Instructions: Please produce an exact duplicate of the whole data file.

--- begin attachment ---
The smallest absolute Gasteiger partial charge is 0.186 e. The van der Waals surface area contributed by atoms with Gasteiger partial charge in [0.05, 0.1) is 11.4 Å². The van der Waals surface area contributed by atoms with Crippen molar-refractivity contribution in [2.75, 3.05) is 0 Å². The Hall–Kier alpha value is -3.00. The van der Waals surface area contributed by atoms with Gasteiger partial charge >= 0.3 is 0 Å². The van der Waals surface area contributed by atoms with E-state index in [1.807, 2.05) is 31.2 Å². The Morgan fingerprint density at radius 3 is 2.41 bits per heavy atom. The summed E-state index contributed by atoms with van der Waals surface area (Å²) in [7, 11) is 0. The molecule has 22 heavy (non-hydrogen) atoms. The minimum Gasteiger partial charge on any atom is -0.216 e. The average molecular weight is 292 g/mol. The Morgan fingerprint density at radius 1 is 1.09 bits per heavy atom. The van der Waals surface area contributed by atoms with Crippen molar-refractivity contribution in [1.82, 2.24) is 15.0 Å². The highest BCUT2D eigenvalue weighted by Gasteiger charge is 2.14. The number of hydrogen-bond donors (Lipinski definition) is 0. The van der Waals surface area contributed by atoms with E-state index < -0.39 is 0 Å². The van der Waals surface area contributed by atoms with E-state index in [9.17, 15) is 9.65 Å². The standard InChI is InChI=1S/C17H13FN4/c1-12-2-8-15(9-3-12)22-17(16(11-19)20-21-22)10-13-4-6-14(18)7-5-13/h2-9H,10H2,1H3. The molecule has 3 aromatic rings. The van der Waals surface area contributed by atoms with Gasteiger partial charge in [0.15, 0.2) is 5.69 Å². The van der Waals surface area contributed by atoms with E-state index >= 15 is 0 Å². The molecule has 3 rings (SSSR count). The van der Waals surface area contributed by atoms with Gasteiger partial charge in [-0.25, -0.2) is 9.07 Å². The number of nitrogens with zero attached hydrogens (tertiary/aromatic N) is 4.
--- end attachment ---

The smallest absolute Gasteiger partial charge is 0.186 e. The van der Waals surface area contributed by atoms with Gasteiger partial charge in [0.05, 0.1) is 11.4 Å². The van der Waals surface area contributed by atoms with Crippen molar-refractivity contribution in [2.75, 3.05) is 0 Å². The Hall–Kier alpha value is -3.00. The van der Waals surface area contributed by atoms with Gasteiger partial charge >= 0.3 is 0 Å². The van der Waals surface area contributed by atoms with E-state index in [1.807, 2.05) is 31.2 Å². The Morgan fingerprint density at radius 3 is 2.41 bits per heavy atom. The summed E-state index contributed by atoms with van der Waals surface area (Å²) in [7, 11) is 0. The molecule has 22 heavy (non-hydrogen) atoms. The minimum Gasteiger partial charge on any atom is -0.216 e. The average molecular weight is 292 g/mol. The Morgan fingerprint density at radius 1 is 1.09 bits per heavy atom. The van der Waals surface area contributed by atoms with Crippen molar-refractivity contribution in [1.82, 2.24) is 15.0 Å². The highest BCUT2D eigenvalue weighted by Gasteiger charge is 2.14. The number of hydrogen-bond donors (Lipinski definition) is 0. The van der Waals surface area contributed by atoms with E-state index < -0.39 is 0 Å². The van der Waals surface area contributed by atoms with E-state index in [9.17, 15) is 9.65 Å². The standard InChI is InChI=1S/C17H13FN4/c1-12-2-8-15(9-3-12)22-17(16(11-19)20-21-22)10-13-4-6-14(18)7-5-13/h2-9H,10H2,1H3. The molecule has 3 aromatic rings. The van der Waals surface area contributed by atoms with Gasteiger partial charge in [0.15, 0.2) is 5.69 Å². The van der Waals surface area contributed by atoms with E-state index >= 15 is 0 Å². The molecule has 3 rings (SSSR count). The van der Waals surface area contributed by atoms with Gasteiger partial charge in [-0.25, -0.2) is 9.07 Å². The number of nitrogens with zero attached hydrogens (tertiary/aromatic N) is 4.